|Physical activities: |
eg Walking / Rafting / swimming
eg National Park / Reserve
City / Cultural site
|This National park is one of the most popular Parks in Australia. It is a peninsula surrounded by ocean and occupies the most southern piece of Australian mainland. It has many beautiful beaches, mountains covered in heath and forest, great hiking trails and lots of wildlife including kangaroos, Emus and Wombats. We didn’t stay in the park itself but stayed in one of the B&B’s close by, because of the enormous popularity of the park. |
|The first stop of our visit to Australia was Rianne's Cousin and family who live in Canberra. We spent about 5 days there to recover from the jetlag and to catch up. As a result we with didn't get to see much of Canberra itself apart from the Botanical gardens. |
|The werribee treatment plant is famous among birders and is considered one of the best places in Australia for birdwatching, especially for water-associated birds the area consists of a large number of freshwater reservoirs surrounded by reeds, marshes and grasslands. We hired a highly recommendable guide, Steve from ‘the Melbourne birder’ , who spotted around 80 birdspecies for us in less than 4 hours of birding. A wonderful place and we can highly recommend visiting this place with this guide.|
|This area was hit hard by the 2011 cyclone Yasi, but we wanted to go there for the beaches, and to catch a glimpse of the Southern Cassowary, one of the most enigmatic birds of Australia. Mission Beach area is one of the last stronghold of the bird (apparently there are only 38 individuals in the area). We did get to see both. For a sighting of the cassowary we didn’t even have to leave our bungalow: a female crossed right in front of our cabin!! We also did a daytrip to Dunk Island which was fun with nice beaches and hiking.|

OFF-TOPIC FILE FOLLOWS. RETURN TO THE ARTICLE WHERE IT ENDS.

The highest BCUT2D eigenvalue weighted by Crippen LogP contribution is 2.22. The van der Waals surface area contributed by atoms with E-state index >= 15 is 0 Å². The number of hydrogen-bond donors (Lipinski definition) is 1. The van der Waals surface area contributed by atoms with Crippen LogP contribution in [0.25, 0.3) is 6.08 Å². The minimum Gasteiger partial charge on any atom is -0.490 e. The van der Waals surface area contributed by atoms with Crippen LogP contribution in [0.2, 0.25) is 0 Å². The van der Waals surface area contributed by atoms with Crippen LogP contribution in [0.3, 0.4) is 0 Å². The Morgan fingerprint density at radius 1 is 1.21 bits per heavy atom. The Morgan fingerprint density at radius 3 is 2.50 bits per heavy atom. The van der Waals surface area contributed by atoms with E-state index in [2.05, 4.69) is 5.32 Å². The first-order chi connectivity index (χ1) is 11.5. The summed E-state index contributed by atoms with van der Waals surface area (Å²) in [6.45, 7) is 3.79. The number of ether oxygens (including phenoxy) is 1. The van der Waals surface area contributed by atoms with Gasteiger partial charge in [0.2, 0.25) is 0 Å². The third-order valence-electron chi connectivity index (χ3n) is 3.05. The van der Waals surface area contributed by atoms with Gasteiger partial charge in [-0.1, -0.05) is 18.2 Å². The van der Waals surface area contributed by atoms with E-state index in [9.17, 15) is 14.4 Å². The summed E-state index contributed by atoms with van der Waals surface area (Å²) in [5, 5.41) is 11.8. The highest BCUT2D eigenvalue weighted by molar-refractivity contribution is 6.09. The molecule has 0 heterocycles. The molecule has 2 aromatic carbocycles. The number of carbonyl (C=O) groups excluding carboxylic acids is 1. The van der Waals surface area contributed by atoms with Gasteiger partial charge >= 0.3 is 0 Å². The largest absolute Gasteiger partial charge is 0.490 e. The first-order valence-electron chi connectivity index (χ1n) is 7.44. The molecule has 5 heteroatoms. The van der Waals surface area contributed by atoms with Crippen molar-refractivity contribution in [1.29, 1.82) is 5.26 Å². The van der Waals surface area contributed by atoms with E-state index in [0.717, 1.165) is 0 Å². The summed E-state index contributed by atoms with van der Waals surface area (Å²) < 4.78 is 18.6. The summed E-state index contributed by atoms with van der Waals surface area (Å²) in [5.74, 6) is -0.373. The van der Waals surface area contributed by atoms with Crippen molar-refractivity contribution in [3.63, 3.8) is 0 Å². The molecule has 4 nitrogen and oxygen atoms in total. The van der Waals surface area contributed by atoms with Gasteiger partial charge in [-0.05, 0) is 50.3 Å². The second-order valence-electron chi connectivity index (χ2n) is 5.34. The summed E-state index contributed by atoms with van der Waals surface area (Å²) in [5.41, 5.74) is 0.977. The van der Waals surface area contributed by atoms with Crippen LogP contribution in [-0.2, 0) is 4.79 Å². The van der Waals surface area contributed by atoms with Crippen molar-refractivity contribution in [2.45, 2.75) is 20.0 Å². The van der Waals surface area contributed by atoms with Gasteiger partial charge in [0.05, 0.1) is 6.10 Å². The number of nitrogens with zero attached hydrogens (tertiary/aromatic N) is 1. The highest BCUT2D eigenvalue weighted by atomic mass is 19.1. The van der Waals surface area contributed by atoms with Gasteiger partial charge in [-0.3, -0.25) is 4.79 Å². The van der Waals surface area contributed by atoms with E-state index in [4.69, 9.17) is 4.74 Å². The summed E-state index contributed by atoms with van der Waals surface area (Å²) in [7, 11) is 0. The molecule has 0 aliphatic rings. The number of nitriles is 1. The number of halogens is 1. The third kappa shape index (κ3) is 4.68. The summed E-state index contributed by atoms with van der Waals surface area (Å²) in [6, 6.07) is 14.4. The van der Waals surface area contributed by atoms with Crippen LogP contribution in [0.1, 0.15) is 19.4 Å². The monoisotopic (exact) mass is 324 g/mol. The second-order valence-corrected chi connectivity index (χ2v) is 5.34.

|We spent the last couple of days of our vacation in Sydney. We really enjoyed Sydney. Its harbor front is beautiful with the opera house, harbour bridge and the botanical gardens. We didn’t get much further than the harbor and downtown, but that was enough to get a taste of the city. We decided not to stay in Sydney itself but in Manly, a beach town on the northern shoreline of Sydney Harbour. This turned out to be an excellent choice: To get into Sydney we had to take a ferry, which gave spectacular views of the the skyline and Opera House. |
|If you expect the Australian alps to be similar to the Alps is Europe you will be disappointed. The Australian ones are much older and as such less high an far more eroded without sharp peaks and pinnacles. Nonetheless drivng the great Alpine Road that corsses the mountain ranges is still well worth it. Great views, lots of different scenery and many places to stop for a hike or picnic. |
|Somewhere halfway Melbourne and Sydney lies Chiltern, This place is particularly wellknown amongst birders as its National Park protects one of the last tracks of box-ironbark forest which is home to large variety of unique birds, including the critically endangered regent honeyeater. We did not see these bird, but many other honeyeaters that, retrospectively, didn’ t see anywhere else.|